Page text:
You could say that the union of the Jupiter and Jasper String Quartets in a new CD (Marquis) is a family affair. One member of the Jasper is a younger brother of two members of the Jupiter, there is a marriage within the ranks of each quartet, other members were apartment mates at college.
They must have had high old times playing chamber music at friends-and-family gatherings — and I’ll bet one of their favorites was the Mendelssohn Octet. Anytime string players get together at summer chamber music festivals anywhere, the Mendelssohn Octet is bound to come up sooner or later. The piece is a miracle of high spirits and inspired material — for my ears, the greatest piece of music ever written by a teenager (he was 16), and that includes Mozart, Schubert, Rossini, or whomever you care to name. It gives everyone something to do with its symphonic independence of all eight voices, and if you can imagine a family of musicians babbling and interacting with one another, Mendelssohn is the perfect vehicle.
That said, there is not much that makes this fine interpretation stand out from the many other fine interpretations out there. Tempos are right on the dot, there is vigor, enthusiasm, perhaps some aggressive forwardness in some of the phrasing, the right feathery touch and a few no-longer-hidden details in the incredible Scherzo, thanks to revealingly detailed sonics. I compared this with the celebrated Marlboro Festival recording from around 1966 — one that featured the entire Guarneri Quartet, plus a member each from the Budapest and Juilliard Quartets and a couple of star chamber soloists — and they run a close race, with an edge to Marlboro for finesse but not much else. On another plane altogether are the transcriptions for full string orchestra; a special favorite of mine is an early digital LP of Zubin Mehta leading the strings of the Israel Philharmonic that was inexplicably never issued on CD in the U.S.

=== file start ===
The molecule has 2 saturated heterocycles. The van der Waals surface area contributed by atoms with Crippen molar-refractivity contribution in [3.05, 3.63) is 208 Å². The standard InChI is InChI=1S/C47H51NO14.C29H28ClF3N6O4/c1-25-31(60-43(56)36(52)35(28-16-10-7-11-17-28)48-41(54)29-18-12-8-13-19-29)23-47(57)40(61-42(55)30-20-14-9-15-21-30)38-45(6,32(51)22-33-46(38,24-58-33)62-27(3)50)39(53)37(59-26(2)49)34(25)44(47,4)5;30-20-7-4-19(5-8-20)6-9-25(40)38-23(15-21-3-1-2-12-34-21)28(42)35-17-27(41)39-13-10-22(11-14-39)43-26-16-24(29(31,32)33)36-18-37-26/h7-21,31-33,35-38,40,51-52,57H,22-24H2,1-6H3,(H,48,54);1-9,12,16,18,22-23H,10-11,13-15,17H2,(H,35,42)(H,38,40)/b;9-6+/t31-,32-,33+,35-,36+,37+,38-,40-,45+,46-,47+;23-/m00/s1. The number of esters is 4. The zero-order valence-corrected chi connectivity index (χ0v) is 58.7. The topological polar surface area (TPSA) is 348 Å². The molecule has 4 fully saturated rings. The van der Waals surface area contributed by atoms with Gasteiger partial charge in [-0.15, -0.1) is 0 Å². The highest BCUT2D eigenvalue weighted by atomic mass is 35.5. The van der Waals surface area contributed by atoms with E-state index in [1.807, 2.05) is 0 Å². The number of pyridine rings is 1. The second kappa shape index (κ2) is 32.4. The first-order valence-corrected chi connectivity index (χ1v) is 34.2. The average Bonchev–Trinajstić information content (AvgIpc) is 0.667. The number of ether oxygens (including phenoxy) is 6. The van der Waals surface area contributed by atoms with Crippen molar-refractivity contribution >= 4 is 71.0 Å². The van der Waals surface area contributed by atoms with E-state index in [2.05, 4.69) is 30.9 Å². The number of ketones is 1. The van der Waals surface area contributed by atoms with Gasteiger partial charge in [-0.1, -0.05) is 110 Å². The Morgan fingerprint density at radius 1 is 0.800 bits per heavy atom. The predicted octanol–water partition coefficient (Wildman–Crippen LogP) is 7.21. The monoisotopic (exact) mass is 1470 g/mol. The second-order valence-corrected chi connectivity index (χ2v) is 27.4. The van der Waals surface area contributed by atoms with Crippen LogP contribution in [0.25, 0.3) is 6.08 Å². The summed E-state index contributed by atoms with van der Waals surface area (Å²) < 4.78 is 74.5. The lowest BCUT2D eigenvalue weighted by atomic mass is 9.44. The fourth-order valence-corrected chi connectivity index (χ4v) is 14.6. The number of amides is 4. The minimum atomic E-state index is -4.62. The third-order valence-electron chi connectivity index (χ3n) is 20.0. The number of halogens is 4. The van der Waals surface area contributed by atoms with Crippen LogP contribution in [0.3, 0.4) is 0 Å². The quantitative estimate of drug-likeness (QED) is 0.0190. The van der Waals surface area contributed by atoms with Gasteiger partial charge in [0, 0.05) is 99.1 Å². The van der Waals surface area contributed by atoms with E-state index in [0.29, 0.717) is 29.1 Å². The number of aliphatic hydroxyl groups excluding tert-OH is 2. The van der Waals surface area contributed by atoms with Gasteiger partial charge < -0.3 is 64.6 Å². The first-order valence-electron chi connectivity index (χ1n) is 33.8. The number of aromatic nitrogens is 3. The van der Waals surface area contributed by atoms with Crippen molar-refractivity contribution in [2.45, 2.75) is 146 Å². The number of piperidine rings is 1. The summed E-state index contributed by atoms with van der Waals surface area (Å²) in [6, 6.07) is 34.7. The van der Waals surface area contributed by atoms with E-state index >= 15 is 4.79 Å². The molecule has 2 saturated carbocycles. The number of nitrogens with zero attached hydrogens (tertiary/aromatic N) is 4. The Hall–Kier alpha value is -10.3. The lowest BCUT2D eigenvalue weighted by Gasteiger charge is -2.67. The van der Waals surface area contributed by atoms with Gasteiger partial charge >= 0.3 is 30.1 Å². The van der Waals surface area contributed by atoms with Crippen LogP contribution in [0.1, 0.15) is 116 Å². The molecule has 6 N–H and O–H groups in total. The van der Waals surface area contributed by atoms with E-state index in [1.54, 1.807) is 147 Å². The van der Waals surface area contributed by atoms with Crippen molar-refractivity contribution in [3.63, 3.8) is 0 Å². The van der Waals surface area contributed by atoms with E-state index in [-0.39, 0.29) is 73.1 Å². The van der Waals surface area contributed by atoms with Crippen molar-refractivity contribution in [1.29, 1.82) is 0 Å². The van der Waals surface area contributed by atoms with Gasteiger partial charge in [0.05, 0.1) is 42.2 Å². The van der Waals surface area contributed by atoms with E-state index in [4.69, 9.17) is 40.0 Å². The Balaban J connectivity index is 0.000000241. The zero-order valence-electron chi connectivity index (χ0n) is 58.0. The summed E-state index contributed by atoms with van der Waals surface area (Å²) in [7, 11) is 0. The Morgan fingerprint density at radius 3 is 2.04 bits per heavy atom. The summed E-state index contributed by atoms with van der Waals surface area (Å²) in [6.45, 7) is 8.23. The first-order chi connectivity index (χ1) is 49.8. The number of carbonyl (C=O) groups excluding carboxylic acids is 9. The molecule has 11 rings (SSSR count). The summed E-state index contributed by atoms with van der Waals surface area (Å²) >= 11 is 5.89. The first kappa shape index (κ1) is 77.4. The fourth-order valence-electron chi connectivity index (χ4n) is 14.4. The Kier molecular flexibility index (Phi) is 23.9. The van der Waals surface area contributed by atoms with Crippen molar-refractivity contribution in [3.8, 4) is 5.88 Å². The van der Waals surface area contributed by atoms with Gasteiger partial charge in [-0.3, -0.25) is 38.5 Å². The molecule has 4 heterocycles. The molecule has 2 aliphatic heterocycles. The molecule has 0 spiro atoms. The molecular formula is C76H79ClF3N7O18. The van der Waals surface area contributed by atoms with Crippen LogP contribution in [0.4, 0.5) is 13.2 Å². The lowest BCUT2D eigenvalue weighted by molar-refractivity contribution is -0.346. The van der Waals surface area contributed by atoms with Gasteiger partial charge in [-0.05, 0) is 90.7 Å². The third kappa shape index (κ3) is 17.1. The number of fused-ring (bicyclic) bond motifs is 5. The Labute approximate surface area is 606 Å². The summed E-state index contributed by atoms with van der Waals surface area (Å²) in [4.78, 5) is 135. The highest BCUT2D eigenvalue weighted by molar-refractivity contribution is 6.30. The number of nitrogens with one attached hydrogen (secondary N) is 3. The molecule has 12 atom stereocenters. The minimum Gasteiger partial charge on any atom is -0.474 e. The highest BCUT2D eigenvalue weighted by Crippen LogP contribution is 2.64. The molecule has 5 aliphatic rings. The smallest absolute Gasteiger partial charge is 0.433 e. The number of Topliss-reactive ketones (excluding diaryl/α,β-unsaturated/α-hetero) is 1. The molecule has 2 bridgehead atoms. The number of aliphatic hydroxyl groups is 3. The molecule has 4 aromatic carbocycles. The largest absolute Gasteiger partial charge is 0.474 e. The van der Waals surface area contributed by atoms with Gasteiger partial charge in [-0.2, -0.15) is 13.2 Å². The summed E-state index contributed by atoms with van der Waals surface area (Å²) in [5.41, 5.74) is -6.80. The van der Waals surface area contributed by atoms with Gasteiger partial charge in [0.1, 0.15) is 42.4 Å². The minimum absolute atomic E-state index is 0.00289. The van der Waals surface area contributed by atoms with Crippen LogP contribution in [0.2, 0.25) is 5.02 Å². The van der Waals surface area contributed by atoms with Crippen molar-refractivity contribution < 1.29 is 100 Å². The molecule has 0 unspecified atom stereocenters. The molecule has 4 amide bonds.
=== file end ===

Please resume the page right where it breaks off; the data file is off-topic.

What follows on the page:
Of the two contemporary works that fill out the CD, Dan Visconti’s Eternal Breath counts as another family affair, for the parents of the three members of the Freivogel clan in both quartets commissioned it. The idea behind it is an “eternal breath” that is passed from one generation to another and as marriage expand the family core. This is expressed in vaguely hushed tones marked by little downward portamentos, eventually gaining in volume and sustain before exploding in a slippery mess that peters out into a ghostly coda. The piece is drenched with influences of the Indian subcontinent, capped by the drone of a shruti box (a harmonium-like Indian instrument) in the final fade.
Closing the disc is an early (1996) Osvaldo Golijov piece named Last Round that is meant to be a tribute to Astor Piazzolla (whose centenary coincidentally happens to fall this month), as well as a boxing reference. I like the latter idea better, especially the brawling first movement where the eight players, plus a double bass, slug it out in a Bartók-meets-Revueltas-meets-Piazzolla battle royale before things power down to a reflective finale.